Handel: Music for the Royal Fireworks

Handel, G.F., Music for the Royal Fireworks. (1749)

“The music was a huge success,” commentated Katie Derham at the 2012 Proms, “but being an English celebration it will come as no surprise to you to learn that the fireworks themselves were somewhat dampened by rain.” This is an understatement, considering that the few fireworks that did work ended up setting the stage ― an edifice over a hundred feet tall ― on fire. Aaron Grad notes, “The actual event on April 27, 1749 was spectacular, not least because of the fire that burned down the specially built wooden pavilion.” In a typically English reaction of the day, Horace Walpole complained the evening as badly organised, but that “very little mischief was done, and but two persons killed”.

Commissioned by King George II to celebrate the signing of the Treaty of Aix-la-Chapelle that ended almost a decade of war, the instrumentation was intended to embody a sense of military grandeur: 24 oboes, 12 bassoons, 9 horns, 9 trumpets, and 3 sets of timpani. And while this would be impressive in any century, the original plan was to have 16 trumpets and 16 horns, and Phillip Huscher notes that the first performance actually included some sixty wind instruments. The Academy of Ancient Music notes that the use of trumpets and oboes was linked to instruments used in army bands, and the dotted rhythms in the first movement are symbolic of the cavalry. Movement titles provide further symbolism, with the siciliano dance labelled ‘Peace’ (La Paix), and the following fanfare titled ‘Rejoicing’ (La Réjouissance) in reference to the Treaty for which it was commissioned.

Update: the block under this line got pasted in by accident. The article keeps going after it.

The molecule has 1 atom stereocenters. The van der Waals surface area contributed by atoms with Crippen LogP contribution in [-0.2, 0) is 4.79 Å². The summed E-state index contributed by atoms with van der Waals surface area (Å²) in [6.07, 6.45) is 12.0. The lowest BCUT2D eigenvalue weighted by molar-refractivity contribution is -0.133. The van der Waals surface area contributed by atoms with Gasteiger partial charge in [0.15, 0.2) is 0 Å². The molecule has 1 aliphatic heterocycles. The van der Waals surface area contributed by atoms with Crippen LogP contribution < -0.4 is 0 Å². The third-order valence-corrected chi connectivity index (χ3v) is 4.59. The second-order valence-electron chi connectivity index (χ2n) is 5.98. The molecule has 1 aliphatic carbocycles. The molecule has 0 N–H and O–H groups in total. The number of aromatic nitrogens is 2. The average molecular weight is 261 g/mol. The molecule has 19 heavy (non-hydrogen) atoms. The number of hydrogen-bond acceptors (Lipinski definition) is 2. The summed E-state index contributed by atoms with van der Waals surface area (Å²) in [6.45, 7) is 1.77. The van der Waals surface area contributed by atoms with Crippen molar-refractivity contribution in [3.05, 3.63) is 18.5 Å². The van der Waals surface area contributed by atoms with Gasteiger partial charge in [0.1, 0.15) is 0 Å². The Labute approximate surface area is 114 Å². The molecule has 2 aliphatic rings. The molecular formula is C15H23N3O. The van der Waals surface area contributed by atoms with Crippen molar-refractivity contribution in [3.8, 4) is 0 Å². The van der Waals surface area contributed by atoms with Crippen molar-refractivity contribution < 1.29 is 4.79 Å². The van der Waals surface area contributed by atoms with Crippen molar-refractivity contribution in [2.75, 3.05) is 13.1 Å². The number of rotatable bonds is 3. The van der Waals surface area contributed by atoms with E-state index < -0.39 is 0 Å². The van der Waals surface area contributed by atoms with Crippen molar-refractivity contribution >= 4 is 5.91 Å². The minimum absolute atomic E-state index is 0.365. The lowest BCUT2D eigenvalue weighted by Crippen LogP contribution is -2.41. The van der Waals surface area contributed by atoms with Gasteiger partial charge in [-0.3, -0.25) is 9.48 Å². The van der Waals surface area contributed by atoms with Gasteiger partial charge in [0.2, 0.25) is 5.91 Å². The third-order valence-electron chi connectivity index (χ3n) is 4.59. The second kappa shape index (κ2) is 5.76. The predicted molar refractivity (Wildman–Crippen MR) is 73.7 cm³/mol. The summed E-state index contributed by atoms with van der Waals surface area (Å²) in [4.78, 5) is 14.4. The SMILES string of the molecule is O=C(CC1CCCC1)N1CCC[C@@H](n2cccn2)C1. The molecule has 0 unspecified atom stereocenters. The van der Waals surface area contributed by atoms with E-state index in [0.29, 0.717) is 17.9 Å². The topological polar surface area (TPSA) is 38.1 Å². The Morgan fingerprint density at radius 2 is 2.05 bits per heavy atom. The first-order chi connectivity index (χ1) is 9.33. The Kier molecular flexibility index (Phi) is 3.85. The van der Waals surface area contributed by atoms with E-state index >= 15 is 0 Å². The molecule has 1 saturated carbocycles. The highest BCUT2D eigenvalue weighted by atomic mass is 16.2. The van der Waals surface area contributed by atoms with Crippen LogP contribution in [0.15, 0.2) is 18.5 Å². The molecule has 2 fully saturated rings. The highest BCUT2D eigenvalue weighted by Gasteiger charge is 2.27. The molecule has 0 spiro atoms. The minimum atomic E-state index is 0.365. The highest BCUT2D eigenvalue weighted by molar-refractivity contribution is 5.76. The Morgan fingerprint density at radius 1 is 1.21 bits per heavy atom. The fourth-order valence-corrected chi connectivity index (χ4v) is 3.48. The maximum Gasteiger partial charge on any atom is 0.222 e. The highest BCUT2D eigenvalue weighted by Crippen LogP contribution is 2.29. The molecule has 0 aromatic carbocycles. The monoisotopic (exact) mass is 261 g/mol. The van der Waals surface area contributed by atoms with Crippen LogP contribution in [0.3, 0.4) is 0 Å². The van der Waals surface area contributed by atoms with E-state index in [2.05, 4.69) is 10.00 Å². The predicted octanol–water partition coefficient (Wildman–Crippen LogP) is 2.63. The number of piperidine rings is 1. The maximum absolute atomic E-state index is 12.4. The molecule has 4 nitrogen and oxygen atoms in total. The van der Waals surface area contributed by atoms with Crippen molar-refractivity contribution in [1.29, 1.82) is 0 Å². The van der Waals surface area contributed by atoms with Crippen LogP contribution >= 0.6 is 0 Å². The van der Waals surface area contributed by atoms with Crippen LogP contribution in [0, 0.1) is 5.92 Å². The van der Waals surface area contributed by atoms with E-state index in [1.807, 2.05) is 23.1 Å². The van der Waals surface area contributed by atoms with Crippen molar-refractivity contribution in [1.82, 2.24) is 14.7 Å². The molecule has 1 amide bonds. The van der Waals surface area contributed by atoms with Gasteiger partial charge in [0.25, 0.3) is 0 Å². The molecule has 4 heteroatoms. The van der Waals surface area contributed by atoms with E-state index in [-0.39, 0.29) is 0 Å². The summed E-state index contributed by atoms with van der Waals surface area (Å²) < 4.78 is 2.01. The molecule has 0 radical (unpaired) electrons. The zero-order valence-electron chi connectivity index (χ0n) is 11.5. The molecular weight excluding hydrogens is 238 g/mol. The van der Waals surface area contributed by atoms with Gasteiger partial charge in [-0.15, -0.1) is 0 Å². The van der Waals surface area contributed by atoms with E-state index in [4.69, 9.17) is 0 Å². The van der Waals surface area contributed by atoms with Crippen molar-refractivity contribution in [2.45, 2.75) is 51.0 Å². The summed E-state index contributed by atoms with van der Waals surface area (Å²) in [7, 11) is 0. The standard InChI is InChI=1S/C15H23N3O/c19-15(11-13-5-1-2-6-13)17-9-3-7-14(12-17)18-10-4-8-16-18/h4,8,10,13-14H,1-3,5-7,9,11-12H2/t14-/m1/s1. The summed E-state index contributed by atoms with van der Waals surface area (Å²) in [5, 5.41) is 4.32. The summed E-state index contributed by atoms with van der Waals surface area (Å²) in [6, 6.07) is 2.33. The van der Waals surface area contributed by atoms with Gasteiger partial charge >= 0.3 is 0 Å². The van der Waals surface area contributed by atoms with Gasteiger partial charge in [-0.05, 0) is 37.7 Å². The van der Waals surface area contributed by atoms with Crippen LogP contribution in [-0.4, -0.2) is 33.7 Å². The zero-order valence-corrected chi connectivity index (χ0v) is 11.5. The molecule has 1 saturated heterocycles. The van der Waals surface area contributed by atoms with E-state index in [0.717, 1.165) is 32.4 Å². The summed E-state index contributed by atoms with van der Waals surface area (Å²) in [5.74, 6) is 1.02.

Modern-day performances almost always involve strings, as Handel added these parts in for indoor performances. This was the composer’s original intent, hampered only by the monarch’s preference (and instruction) for having exclusively winds and drums.

Public performances were a rarity, and as such even the dress rehearsal at Vauxhall Gardens ― with tickets sold ― attracted a crowd of some 12,000, causing a traffic jam on London Bridge a century and a half before anything resembling a motor vehicle was invented.
References: Katie Derham, commentator of the 2012 Proms; Britannica Online Encyclopaedia; Classic FM; the Academy of Ancient Music, Aaron Grad writing for the St. Paul Chamber Orchestra, the Burgess Hill Symphony Orchestra, and Phillip Huscher writing for the Chicago Symphony Orchestra.



Leave a Reply

Fill in your details below or click an icon to log in:

WordPress.com Logo

You are commenting using your WordPress.com account. Log Out /  Change )

Google+ photo

You are commenting using your Google+ account. Log Out /  Change )

Twitter picture

You are commenting using your Twitter account. Log Out /  Change )

Facebook photo

You are commenting using your Facebook account. Log Out /  Change )


Connecting to %s

%d bloggers like this: